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HomeFEATURESInside Farmers’ store of the future at Westfield Newmarket

Inside Farmers’ store of the future at Westfield Newmarket

Farmers chief executive David Collins says Farmers at Westfield Newmarket is a service proposition based on the idea of “room settings in a contemporary style”. Each category is sharply defined, to make it easier for customers to navigate, and displays can be moved to make sure shoppers are constantly being offered something new.

“The whole idea behind this was for us to make a store that can move and can change,” Collins says. “It’s the store of the future for Farmers.”

Digital screens are scattered throughout the store, and interactive features like flatteringly-lit selfie mirrors and make-up application stations are dotted between products. 

More digital integration is visible in the way each sales counter can be used for Click and Collect pick-ups. Collins says this is a big part of the business for this area especially, saying Newmarket has one of the highest penetrations of online shoppers in the Farmers network.

The growing sales of rugs are reflected in a first-for-Farmers dedicated ‘rug shop’. Another first of its kind is a partnership with Sleepyhead, the Sleepyhead sleep studio. This distinct area has its own sound system, dedicated staff, and independent lighting.

“It really is something quite special,” says Collins.

Home fragrance is an important category for Farmers, and this is reflected by the placement of two separate home fragrance areas. One is upstairs and one downstairs. 

“It’s a big part of our offer here and one we really wanted to focus on,” says Collins.

The furniture section boasts something new for Farmers – a collection of handmade, one-off wardrobes created from carved screens salvaged from villas in India. These are likely to retail at a comparable rate to the rest of Farmers’ furniture.

The toy section is located near an atrium-style space between two escalators which will be used for activations and events. Although Westfield Newmarket will open New Zealand’s first licensed Lego store later this year, the Farmers flagship also sports significant Lego integration.

“Rather than just toys, we’re trying to create a bit of theatre and a bit of fun, because it should be fun,” says Farmers head of merchandise Mark Prusher.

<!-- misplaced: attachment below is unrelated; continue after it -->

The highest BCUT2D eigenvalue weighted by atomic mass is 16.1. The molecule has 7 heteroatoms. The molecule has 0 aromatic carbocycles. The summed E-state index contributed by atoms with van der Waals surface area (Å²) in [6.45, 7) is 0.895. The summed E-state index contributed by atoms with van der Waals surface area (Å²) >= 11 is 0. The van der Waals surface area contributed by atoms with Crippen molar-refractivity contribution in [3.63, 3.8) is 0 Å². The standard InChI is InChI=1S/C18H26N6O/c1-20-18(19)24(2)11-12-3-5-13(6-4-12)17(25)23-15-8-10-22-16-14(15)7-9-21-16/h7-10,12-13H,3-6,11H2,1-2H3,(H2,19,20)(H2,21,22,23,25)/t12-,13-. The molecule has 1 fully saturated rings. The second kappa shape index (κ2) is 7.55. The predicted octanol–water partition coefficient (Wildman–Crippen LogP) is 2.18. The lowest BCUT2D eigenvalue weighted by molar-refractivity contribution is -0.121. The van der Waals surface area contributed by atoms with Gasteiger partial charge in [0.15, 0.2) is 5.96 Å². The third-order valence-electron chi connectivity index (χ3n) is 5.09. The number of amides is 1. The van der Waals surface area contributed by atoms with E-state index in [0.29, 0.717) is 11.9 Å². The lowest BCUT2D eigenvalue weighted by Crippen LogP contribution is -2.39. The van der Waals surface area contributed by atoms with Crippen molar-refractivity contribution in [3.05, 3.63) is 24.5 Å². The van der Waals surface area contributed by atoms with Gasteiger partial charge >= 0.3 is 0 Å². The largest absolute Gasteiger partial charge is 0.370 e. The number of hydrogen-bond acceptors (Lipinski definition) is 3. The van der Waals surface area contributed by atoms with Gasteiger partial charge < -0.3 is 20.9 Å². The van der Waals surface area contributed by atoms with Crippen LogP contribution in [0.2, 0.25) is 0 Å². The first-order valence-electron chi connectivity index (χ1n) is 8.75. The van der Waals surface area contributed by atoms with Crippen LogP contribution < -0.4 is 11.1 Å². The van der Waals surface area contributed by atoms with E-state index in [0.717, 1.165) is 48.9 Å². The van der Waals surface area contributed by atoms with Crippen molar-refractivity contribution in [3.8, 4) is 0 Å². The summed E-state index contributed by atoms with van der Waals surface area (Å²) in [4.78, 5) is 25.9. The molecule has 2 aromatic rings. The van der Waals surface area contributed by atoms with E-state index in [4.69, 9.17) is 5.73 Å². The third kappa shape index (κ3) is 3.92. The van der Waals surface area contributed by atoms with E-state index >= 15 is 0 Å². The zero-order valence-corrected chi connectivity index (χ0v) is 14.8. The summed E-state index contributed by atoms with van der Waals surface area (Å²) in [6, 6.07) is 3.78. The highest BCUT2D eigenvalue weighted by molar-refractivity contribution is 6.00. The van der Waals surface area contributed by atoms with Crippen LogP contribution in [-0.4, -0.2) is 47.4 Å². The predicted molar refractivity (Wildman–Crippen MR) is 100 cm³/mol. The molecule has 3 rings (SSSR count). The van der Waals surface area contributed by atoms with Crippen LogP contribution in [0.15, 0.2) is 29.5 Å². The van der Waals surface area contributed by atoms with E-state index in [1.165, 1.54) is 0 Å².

The beauty category at Farmers Newmarket is the biggest offer of its kind in the Farmers chain. It includes a number of new-to-New-Zealand activations, including the first full-service counter from US cult beauty brand The Ordinary and an exclusive counter for Revolution Beauty. It also boasts the first new-look Bobbi Brown counter, plus new-to-Farmers counters for Dermalogica, Kiehl’s, Jo Malone and K-beauty brand Tony Moly.

Service is key to this important part of the business, Collins says: “There’s been a lot of training taking place over the last few days. This is a highly serviced and very very productive area for us.”

“One of our best, fastest-growing areas, believe it or not, is men’s grooming,” he adds.

The part of the beauty category dedicated to make-up includes a Sephora-style row of benches and mirrors where customers are encouraged to ‘try before they buy’. All staff servicing this area are cross-trained.

“The whole idea behind this is to make it very interactive,” Collins says. “You can get behind the counters, walk between the gondolas. It makes it easy to shop because it’s not intimidating in any way.” 

This has also been a key consideration in the lingerie section: “Lingerie can be quite an intimidating experience, especially in a department sore, so we tried to make more of an intimate experience.”

Special attention has been paid to the women’s fitting rooms, which have large, well-lit stalls. They’re perhaps only outdone by the men’s fitting rooms. Design elements between the men’s and women’s apparel sections contrast strongly, with brighter lighting and more wood used in the men’s area.

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